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Why Malayalam cinema is way ahead of Tamil, Hindi films

  • Gautaman Bhaskaran, Hindustan Times
  • Updated: Mar 11, 2016 11:23 IST
Drishyam starring Mohanlal and Meena was written and directed by Jeethu Joseph. It was first made in Malayalam and then remade in Tamil and Hindi. (Antony Perumbavoor)

Two states in India have had a marvellous history of cinema. While Bengal catapulted the country to the world stage with men like Ritwick Ghatak, Satyajit Ray, Mrinal Sen, Buddhadeb Dasgupta and even Rituparno Ghosh making scintillating, sensible and meaningful cinema, Kerala had its own masters, such as John Abraham, Aravindan and Adoor Gopalakrishnan.

With the passing away of Ghatak, Ray and Ghosh, and with Sen too old and too ill to step behind the camera, Bengal is now left with Dasgupta from the old brigade, though a younger helmer like Aditya Vikram Sengupta has been trying out something unique. His Labour of Love, which premiered at Venice in 2014, is a work sans dialogues. His Memories of My Mother -- in the script stage -- has been chosen by the Cannes Film Festival (May 2016) as one among 15 from the world over which is promising and will be presented for funding. This section is called Cinefondation Atelier.

Read: Bengali film Labour of Love to play at Venice sidebar

Aditya Vikram Sengupta’s Labour of Love has no dialogues. (HT Photo)

However, Bengal seems still far away from its hey days in the 1950s, 1960s and the 1970s.

The picture is different in Kerala. Though Abraham and Aravindan are long dead, and Gopalakrishnan makes a movie after a long interval (the last he made was about eight years ago, Four Women and A Climate for Crime), a fresh crop of directors has emerged. These men are doing some really good stuff. A lot of this is being remade in Tamil, Telugu and Hindi. And these sell, and the reasons are obvious.

Read: Malayalam filmmaker Rajesh Pillai dead at 42

The current Malayalam cinema is strong on plot and novelty. Rajesh Pillai’s (who died recently and he was just about 45) Traffic was a story that one had never seen on the screen. It was all about a heart being taken from one place to another in rush hour traffic -- from Kochi to Palakkad -- and time here was of paramount importance. Otherwise, the organ would degenerate. Malayalam writers Bobby and Sanjay were inspired to pen this story when they saw a newspaper report about an organ being transported in the busy Chennai traffic.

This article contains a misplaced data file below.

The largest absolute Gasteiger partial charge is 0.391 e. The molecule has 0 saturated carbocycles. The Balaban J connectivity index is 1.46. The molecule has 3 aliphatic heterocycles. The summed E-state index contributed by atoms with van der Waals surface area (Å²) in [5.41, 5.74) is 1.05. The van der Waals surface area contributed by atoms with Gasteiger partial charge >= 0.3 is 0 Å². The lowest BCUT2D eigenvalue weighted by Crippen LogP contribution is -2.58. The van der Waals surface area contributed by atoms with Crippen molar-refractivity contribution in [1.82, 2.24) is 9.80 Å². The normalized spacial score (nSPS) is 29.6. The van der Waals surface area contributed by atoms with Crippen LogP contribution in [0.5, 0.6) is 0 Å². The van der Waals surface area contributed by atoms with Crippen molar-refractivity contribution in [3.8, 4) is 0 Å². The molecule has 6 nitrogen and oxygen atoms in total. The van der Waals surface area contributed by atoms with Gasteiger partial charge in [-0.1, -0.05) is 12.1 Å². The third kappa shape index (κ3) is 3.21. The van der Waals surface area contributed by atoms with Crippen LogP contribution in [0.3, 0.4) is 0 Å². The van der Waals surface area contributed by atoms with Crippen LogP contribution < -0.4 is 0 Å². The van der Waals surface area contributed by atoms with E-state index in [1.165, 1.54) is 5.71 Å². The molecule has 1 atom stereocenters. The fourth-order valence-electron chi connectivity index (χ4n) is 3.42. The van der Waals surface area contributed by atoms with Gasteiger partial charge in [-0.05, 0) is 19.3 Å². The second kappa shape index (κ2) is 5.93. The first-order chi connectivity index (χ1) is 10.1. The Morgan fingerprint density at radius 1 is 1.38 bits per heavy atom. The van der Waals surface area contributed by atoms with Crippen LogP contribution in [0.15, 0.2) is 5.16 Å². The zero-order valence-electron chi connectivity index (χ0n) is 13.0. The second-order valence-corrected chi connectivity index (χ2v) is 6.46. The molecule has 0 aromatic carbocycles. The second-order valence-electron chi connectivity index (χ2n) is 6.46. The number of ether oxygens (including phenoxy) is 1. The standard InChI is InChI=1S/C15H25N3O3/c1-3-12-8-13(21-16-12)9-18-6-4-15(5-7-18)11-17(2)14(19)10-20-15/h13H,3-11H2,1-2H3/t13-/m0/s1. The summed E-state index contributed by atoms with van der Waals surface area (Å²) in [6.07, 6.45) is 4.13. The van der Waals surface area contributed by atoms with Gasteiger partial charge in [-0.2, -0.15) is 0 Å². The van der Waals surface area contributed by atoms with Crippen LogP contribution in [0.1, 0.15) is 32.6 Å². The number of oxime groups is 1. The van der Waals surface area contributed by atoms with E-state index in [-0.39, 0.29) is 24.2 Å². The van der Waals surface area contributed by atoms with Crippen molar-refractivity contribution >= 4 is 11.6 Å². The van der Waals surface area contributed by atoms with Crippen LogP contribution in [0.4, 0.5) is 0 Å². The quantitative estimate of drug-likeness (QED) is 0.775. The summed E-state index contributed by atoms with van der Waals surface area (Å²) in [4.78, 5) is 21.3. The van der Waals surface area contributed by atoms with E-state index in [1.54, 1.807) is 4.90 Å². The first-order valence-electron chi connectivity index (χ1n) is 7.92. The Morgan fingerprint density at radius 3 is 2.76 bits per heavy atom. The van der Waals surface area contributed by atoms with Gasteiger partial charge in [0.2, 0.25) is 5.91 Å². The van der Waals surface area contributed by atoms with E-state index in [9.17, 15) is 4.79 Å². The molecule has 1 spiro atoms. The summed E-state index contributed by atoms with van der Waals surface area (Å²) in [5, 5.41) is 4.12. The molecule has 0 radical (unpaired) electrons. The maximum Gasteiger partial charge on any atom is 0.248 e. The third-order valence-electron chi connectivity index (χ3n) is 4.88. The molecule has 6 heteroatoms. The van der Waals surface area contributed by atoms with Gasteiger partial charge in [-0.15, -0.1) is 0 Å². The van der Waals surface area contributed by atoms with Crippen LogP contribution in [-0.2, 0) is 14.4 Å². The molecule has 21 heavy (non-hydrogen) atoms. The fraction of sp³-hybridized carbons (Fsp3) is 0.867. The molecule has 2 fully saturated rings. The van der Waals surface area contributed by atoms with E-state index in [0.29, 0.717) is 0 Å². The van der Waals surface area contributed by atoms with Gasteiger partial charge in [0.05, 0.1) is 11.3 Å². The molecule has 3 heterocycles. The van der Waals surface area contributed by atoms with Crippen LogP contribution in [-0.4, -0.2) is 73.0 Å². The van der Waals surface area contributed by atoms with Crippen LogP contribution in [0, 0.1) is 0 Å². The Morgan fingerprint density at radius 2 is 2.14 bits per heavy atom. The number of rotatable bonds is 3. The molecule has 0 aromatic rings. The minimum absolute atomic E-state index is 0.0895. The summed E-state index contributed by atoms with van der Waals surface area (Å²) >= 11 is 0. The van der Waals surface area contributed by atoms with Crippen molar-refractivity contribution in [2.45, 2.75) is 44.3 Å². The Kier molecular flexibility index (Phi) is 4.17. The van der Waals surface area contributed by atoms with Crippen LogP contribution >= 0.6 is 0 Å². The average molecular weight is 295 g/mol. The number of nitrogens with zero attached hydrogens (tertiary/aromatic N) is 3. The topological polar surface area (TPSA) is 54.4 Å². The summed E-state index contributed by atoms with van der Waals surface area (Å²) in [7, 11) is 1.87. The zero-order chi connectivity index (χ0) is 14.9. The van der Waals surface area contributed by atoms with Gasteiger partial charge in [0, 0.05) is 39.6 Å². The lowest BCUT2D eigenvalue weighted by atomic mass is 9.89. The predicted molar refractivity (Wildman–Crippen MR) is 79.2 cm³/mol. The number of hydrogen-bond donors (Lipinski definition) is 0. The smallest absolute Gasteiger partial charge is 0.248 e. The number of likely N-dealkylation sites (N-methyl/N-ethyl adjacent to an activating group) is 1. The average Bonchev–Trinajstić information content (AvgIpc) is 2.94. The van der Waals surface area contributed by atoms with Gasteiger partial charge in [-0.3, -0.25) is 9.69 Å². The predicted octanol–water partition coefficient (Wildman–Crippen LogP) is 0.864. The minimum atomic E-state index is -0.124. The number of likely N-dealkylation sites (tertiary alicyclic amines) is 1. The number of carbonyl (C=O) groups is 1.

Bangalore Naatkal review: An engrossing remake of Bangalore Days

A still from the Malayalam film Traffic directed by the late Rajesh Pillai, who died recently. (Listin Stephen)

Traffic was remade in Tamil as Chennaiyil Oru Naal, and in Kannada as Crazy Star. A Hindi version is in the offing.

We saw this also with Drishyam, Jeethu Joseph’s nail-biting crime drama of an uneducated cable television operator completely fooling the cops, having picked up the methodology from the films he keeps watching day in and day out.

Papanasam review: An emotional Kamal Haasan matches cold Mohanlal

Drishyam was remade in Tamil as Papanasam. A still from the film starring Kamal Haasan and Gauthami. (Nikkilcinema)

Drishyam was made in Tamil as Papanasam with Kamal Hassan reprising Mohanlal’s part in the Malayalam original. The Hindi edition, also called Drishyam, had Ajay Devgn in the lead.

Recently, we saw in Tamil, Bangalore Naatkal -- remade from Anjali Menon’s Bangalore Days -- a delightful movie about camaraderie among three cousins, who migrate to Bengaluru.

Anjali Menon’s Bangalore Days was remade in Tamil as Bangalore Naatkal. Seen here are the film’s stars -- Dulquer Salmaan, Nivin Pauly and Nazriya Nazim.

A couple of weeks ago, Jeethu Joseph’s Memories from Kerala was spun into Tamil and called Aarathu Sinam -- a creepy tale about a serial killer and a drunk policeman on the trail of the murders.

Earlier, Bobby and Sanjay’s How Old Are You with Manju Warrier playing a Malayalee wife was remade in Tamil, 36 Vayadhinile -- where actor Jyothika made a comeback of sorts.

Some years ago, director Siddique wrote and helmed Bodyguard -- three times -- in Malayalam, Tamil and Hindi.

The list is long, and it is now well proven that the cinema from Kerala lends itself to appeal in the neighbouring states -- and even in Hindi belt. As Bobby said in a recent interview, “we use emotion as a raw material, and it always works.”

But one must add here that Malayalam cinema seldom goes overboard with its melodramatic content, and invariably has strong stories to spin. As the late Ismail Merchant once told this writer, a good film must tell a good tale. And Malayalam cinema has been trrue to this.

Sadly, Bengali cinema -- whose Ray introduced India to the world screen through his Pather Panchali (screened at Cannes in 1956) -- is languishing today for want of novelty and daring directors who are willing to experiment. Sengupta is an exception, though.

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